Museums and the Role of Play
Article by Fred Rogers
Some people talk about play as if it were a relief from serious learning or even worse: a waste of time. But for children, play is exceedingly serious…and important! In fact, play is a way for children to learn who they are, how the world works, solve problems, and to express feelings. Yes, play is the real work of childhood, and for young people today, many children’s museums offer play experiences that other settings are not able to give them.
In a children’s museum art studio, young children can draw or create from a wide variety of materials. They don’t need to try to make something that looks exactly like something they see in the world. Drawing gives them a way to express their own feelings and thoughts. It’s not important that they “get it right.” It’s important that they do it their own way. Children can try on costumes…and different “roles,” which give them safe ways of exploring and acting out their concerns and deeper inner needs.
When children build and make things, they can feel more in control not only of the outside world but their inner selves as well. When they play with blocks, they are making decisions about the form that the blocks will take, and what, if anything, their “building” represents. They’re creating from their own ideas! Besides that, when children have some things they’re in charge of, they’re more likely to feel comfortable about letting adults be in charge of other things in their lives.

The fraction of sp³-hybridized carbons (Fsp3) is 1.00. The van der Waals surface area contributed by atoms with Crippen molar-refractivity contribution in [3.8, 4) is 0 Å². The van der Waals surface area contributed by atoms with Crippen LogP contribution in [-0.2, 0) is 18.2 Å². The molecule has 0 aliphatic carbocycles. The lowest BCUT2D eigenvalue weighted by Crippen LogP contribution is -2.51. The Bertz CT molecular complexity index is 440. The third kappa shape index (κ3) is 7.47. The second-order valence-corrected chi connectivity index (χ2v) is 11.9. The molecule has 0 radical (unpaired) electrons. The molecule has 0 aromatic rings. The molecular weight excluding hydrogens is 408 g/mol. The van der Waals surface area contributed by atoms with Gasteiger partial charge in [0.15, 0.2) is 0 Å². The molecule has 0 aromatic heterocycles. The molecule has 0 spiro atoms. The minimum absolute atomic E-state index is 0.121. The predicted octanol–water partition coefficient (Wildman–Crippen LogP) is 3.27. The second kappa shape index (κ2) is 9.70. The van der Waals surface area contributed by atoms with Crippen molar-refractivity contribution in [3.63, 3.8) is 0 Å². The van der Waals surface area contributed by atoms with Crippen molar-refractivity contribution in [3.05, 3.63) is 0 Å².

Children’s museums are often filled with climbers and other things that challenge children’s physical abilities. Even by watching a toddler “toddling,” you can see how much energy – and fascination – goes into being able to walk. Preschoolers work on learning how to move through their world, get around, hop or skip or run fast. They need to develop confidence in their growing bodies and what they can do.
Many children’s museums include a place for water-play. Children love the feel of water. It is an activity that does not ask for right answers, just to be enjoyed. Peek-a-boo boxes, rice tables, colorful shapes and shadows also encourage children to appreciate and understand their world.
What nourishes our imagination? Probably more than anything else, loving adults who encourage children’s own choices of imaginative play. Parents in children’s museums are often found playing alongside their children. Sometimes we adults forget that childhood isn’t just something we "get through." It’s a big journey, and one that we all take. Hopefully, we adults will never forget how much we have “learned” from early childhood and about ourselves and others.
Article was reprinted with permission from Family Communications, Inc., producer of the Mr. Rogers’ Neighborhood Program. More information can be found on their websites at www.fci.org.